I just finished developmental edits.
This is a big honking deal. It basically means my book survived being torn apart by beta readers and my wonderful editor, who told me (in the nicest way possible) when my protagonist sucked, when she stopped caring about what happened, and when I became a self-indulgent twit writing pretty instead of telling a story. Developmental editing is the hardest part of writing a book, imho, because the book looks done. It even feels done. But it’s not done. No no no. Not at all. Sometimes in devo edits, your book gets torn to shreds, you have to delete an entire character or entire subplot, you have to realign who’s the villain, or who’s the love interest. It involves mental gymnastics I can only liken to playing chess for the first time and realizing that moves beget moves that beget moves. And it’s your job to make every move perfectly from the start.
After I completed the developmental edits, late on New Year’s Eve Eve, I had a mini-breakdown. Granted, there were likely other things that went into the evening that upped my fragility. But the experience, and the subsequent mystification of my partner and friends, inspired this blog post. For your edification, my guidelines for dealing with the emotional life of your author partner/spouse/friend:
1) Don’t tell them what to do
“Just walk away from it” “Give it a week to rest” “Muscle through it” “Forget about it for a while” “John Cleese said this about creativity. . .” “An author I follow on twitter said you should. . . “
When I was 20 minutes away from finishing my draft, a friend of a friend said “Just walk away from it for a while” and I nearly hurled my laptop at her head. Did I ask you? No, friend of a friend; I didn’t.
Don’t be that guy. It’s natural to want to ease the discomfort of your author. It sucks watching a loved one struggle. But giving them unsolicited advice is certain to cause, if not a meltdown, a surly back-turn grumble-fest. If your author asks for advice or help, by all means share what you want. But if they don’t ask, don’t tell.
2) Listen to what they say and help if you can.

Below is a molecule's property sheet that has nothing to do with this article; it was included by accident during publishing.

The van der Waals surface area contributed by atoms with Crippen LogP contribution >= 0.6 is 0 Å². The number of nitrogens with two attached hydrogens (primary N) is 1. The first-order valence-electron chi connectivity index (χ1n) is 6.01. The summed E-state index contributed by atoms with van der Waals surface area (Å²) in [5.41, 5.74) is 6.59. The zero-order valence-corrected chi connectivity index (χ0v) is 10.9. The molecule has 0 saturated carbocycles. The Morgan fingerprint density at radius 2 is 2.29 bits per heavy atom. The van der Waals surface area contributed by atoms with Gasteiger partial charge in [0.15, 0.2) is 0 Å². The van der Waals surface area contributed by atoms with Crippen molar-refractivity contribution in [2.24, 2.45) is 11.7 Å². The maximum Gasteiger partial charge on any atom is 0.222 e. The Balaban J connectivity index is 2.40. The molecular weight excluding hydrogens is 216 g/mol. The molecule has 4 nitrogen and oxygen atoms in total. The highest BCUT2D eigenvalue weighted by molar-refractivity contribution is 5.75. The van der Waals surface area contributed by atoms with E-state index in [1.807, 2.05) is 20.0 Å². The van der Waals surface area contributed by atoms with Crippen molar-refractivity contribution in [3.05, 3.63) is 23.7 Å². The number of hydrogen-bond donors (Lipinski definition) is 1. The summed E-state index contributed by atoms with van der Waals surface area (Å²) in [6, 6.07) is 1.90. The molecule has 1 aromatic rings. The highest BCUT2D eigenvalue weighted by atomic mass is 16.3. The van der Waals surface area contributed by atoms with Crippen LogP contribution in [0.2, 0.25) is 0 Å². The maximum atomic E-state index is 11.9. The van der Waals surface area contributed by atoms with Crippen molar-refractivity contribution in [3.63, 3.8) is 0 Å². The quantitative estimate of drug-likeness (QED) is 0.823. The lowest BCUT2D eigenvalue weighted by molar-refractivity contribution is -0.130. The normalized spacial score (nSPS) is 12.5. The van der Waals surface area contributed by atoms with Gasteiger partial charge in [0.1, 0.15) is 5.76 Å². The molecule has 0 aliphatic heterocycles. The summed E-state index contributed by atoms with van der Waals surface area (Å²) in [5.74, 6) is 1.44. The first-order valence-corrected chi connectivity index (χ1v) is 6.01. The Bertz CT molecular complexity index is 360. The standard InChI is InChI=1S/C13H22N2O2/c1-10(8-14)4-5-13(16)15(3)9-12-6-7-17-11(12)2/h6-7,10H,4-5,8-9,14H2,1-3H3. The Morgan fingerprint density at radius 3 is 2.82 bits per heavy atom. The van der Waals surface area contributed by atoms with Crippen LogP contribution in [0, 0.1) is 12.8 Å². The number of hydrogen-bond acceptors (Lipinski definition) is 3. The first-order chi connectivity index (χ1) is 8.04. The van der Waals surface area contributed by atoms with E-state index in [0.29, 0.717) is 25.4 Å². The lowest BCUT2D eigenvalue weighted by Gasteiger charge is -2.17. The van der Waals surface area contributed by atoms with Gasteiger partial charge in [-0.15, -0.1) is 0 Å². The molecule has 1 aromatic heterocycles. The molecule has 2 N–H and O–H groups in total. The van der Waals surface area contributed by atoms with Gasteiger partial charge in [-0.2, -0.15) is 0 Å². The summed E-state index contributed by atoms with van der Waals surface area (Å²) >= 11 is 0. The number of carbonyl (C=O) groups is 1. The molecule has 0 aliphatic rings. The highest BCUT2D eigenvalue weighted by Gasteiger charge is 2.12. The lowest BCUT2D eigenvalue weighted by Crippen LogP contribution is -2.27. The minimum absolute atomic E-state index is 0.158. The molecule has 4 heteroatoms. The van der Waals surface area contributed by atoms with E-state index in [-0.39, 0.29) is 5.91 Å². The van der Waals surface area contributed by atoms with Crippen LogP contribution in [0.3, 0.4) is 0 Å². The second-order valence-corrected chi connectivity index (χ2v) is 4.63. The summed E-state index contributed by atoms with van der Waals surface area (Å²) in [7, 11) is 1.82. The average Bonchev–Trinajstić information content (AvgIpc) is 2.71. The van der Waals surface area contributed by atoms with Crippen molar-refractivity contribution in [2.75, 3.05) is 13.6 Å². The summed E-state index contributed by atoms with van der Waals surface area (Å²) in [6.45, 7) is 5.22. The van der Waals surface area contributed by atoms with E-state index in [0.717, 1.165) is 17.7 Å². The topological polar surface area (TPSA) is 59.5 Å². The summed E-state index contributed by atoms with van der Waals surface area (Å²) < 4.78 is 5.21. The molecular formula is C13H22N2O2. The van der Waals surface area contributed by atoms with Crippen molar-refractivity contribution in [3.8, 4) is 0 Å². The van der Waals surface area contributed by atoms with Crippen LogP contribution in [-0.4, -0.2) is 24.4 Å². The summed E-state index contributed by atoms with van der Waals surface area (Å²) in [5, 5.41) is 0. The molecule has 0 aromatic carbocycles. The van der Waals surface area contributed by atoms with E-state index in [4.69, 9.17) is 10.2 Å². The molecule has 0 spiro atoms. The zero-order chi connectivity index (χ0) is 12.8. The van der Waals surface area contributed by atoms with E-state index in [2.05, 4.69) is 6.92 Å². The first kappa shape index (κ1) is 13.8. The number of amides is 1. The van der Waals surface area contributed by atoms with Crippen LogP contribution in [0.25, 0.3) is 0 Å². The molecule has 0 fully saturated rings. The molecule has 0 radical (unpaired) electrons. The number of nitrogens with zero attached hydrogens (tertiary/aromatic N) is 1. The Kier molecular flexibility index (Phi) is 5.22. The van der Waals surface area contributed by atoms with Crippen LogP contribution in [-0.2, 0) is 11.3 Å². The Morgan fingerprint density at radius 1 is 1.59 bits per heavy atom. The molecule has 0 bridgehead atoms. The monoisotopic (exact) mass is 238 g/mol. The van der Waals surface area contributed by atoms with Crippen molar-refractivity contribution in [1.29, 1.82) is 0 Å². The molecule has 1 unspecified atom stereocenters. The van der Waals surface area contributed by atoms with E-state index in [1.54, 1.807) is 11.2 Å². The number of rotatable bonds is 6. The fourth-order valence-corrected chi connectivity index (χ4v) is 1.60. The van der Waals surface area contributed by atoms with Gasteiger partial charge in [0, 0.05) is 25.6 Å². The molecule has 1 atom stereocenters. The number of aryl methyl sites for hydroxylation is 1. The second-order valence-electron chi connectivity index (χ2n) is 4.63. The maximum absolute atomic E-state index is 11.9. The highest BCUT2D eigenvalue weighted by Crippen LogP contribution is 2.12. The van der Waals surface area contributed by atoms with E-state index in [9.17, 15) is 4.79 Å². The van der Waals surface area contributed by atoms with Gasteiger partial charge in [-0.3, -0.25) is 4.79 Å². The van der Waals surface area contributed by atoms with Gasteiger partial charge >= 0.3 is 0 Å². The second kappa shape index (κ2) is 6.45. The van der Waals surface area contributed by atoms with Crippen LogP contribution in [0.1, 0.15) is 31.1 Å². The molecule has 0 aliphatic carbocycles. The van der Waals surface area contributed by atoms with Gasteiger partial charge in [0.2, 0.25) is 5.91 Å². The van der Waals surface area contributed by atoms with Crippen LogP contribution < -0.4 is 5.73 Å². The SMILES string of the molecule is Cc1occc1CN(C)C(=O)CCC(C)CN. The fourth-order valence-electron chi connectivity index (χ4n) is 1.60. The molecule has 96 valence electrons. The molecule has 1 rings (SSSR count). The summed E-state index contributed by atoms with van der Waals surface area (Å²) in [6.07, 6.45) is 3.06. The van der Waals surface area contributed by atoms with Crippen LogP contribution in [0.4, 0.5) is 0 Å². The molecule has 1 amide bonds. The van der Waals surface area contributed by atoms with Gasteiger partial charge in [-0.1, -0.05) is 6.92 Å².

Often you’ll hear clues in the grumbles of your author.
“I’m on a roll but I’m getting hungry” “I can’t figure out how to kill my villain” “Something about this paragraph just doesn’t work” “I haven’t showered in three days”
If you hear a clue, you can enter an inquiry: “Do you want me to make dinner tonight?” “Do you want to brainstorm?” “Do you want me to read that section and give you feedback?” “Can I draw you a bath?”
3) Offer words of affirmation.
Odds are, your author has bouts of Imposter Syndrome. Sometimes these bouts are accompanied by whines of “I feel like a fraud” or “This book sucks” or “I don’t even know why I try anymore”.
This, my friend, is your chance to offer affirmation. Share something fairly specific about what you love about your author’s writing. It doesn’t have to be about the book/story they’re working on. If they’re an introvert, it’s best to do it in private. If they’re an extrovert, compliment them in front of others.
4) Offer to read their work in progress, but don’t get butt-hurt if they say no.
Even if you’re not a big reader, it’s a way to show support. There are dozens of reasons for them to say no, but they’ll appreciate the fact that you want to help.
5) Be a fan.
Are they having a release party? Go and help. Are you on Twitter? Tweet about the book every once in a while. It doesn’t have to be rabid fandom, but it’s nice to know our efforts make you proud.
6) Don’t ask them how much longer it will take.
They don’t know. Or if they do, they’re scared of the answer.
7) Don’t guilt them.
In the world of your relationship, it’s not You vs. Book. Think of it like a polyamorous relationship: Your partner loves you AND their book. Their relationship with the book makes your relationship stronger. Book and Partner love is not a zero-sum game. You might feel neglected, and if so, ask to schedule a date night. Don’t just try and yank them from their desk chair for a spontaneous night out.
If you’re a friend trying to get your author to relax a bit on a Saturday night, you can coax, but respect the no. Sometimes your author will give you little clues (“Gods, I could use a burrito and a night out”), but sometimes you’ll need to let them make their own miserable choices. And that’s okay.
8) Don’t shame them.
You know what? Sitting in an office chair for eight months writing a novel can give you a fat ass. It can make you pale and make your friends forget about you and stop inviting you out. It can make you drink too much coffee or wine or eat too much crap or take up smoking or forget about sunshine.
Assuming your author is a generally healthy and grounded person, your author knows all these things. And they choose to engage anyway. Shaming them about any of it is guaranteed to get shitty results.
If their junk food habit goes away once they’re through the hardest part of the book, then maybe it’s best to ignore it. If they only drink when they’re in crazy late-night edits, it’s probably not a “problem.”
If you’re genuinely concerned about their behavior or habits, have a conversation about it. (Here’s a great guide written by my partner about how to have a difficult conversation). But before you do, take a long look at your own judgements and assumptions and figure out if it’s your own shit or your author genuinely has a problem.
9) Don’t accept shitty treatment.
If your author is a jerk to you or takes advantage of you when they’re in writing/editing mode, it’s your right to bring it up. (See the Difficult Conversation Formula again).
10) Love them no matter what.
Writing isn’t a very sexy thing. Having written is. If you want to be on their arm when they’re doing glamorous things like book signings and release parties, then you’re gonna have to suffer through the late-night self-loathing fests. It’s the price you pay for loving an author.